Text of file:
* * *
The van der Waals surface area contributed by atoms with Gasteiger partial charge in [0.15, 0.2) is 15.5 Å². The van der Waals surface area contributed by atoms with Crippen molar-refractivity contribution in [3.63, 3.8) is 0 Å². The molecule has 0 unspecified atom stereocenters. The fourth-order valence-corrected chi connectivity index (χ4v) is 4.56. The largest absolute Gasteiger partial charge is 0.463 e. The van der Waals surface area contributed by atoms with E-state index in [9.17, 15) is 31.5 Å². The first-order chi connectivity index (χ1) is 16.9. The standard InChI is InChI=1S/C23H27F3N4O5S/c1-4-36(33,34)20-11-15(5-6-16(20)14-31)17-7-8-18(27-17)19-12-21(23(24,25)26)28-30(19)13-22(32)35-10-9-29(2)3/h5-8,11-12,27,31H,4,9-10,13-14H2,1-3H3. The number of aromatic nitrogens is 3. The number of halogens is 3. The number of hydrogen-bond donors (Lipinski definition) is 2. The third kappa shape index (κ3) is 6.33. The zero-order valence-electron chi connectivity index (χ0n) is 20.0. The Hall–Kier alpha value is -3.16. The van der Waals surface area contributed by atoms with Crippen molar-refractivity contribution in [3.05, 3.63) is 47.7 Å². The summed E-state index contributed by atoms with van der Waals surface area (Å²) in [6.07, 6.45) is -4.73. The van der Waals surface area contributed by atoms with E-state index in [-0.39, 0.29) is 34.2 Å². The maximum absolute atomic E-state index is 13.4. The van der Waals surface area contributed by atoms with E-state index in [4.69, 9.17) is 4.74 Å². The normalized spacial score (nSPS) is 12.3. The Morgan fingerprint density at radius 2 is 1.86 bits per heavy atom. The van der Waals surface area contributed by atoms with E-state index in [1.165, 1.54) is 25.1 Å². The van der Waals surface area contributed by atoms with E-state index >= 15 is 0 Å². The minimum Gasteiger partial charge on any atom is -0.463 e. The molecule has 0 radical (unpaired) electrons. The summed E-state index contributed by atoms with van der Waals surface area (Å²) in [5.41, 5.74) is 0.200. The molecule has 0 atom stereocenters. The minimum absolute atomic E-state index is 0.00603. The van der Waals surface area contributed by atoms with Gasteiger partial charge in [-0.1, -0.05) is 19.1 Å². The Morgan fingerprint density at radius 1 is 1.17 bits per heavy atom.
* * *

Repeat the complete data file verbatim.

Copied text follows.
The van der Waals surface area contributed by atoms with Gasteiger partial charge in [0.15, 0.2) is 15.5 Å². The van der Waals surface area contributed by atoms with Crippen molar-refractivity contribution in [3.63, 3.8) is 0 Å². The molecule has 0 unspecified atom stereocenters. The fourth-order valence-corrected chi connectivity index (χ4v) is 4.56. The largest absolute Gasteiger partial charge is 0.463 e. The van der Waals surface area contributed by atoms with E-state index in [9.17, 15) is 31.5 Å². The first-order chi connectivity index (χ1) is 16.9. The standard InChI is InChI=1S/C23H27F3N4O5S/c1-4-36(33,34)20-11-15(5-6-16(20)14-31)17-7-8-18(27-17)19-12-21(23(24,25)26)28-30(19)13-22(32)35-10-9-29(2)3/h5-8,11-12,27,31H,4,9-10,13-14H2,1-3H3. The number of aromatic nitrogens is 3. The number of halogens is 3. The number of hydrogen-bond donors (Lipinski definition) is 2. The third kappa shape index (κ3) is 6.33. The zero-order valence-electron chi connectivity index (χ0n) is 20.0. The Hall–Kier alpha value is -3.16. The van der Waals surface area contributed by atoms with Crippen molar-refractivity contribution in [3.05, 3.63) is 47.7 Å². The summed E-state index contributed by atoms with van der Waals surface area (Å²) in [6.07, 6.45) is -4.73. The van der Waals surface area contributed by atoms with E-state index in [-0.39, 0.29) is 34.2 Å². The maximum absolute atomic E-state index is 13.4. The van der Waals surface area contributed by atoms with E-state index in [4.69, 9.17) is 4.74 Å². The normalized spacial score (nSPS) is 12.3. The Morgan fingerprint density at radius 2 is 1.86 bits per heavy atom. The van der Waals surface area contributed by atoms with E-state index in [1.165, 1.54) is 25.1 Å². The van der Waals surface area contributed by atoms with E-state index >= 15 is 0 Å². The minimum Gasteiger partial charge on any atom is -0.463 e. The molecule has 0 radical (unpaired) electrons. The summed E-state index contributed by atoms with van der Waals surface area (Å²) in [5.41, 5.74) is 0.200. The molecule has 0 atom stereocenters. The minimum absolute atomic E-state index is 0.00603. The van der Waals surface area contributed by atoms with Gasteiger partial charge in [-0.1, -0.05) is 19.1 Å². The Morgan fingerprint density at radius 1 is 1.17 bits per heavy atom.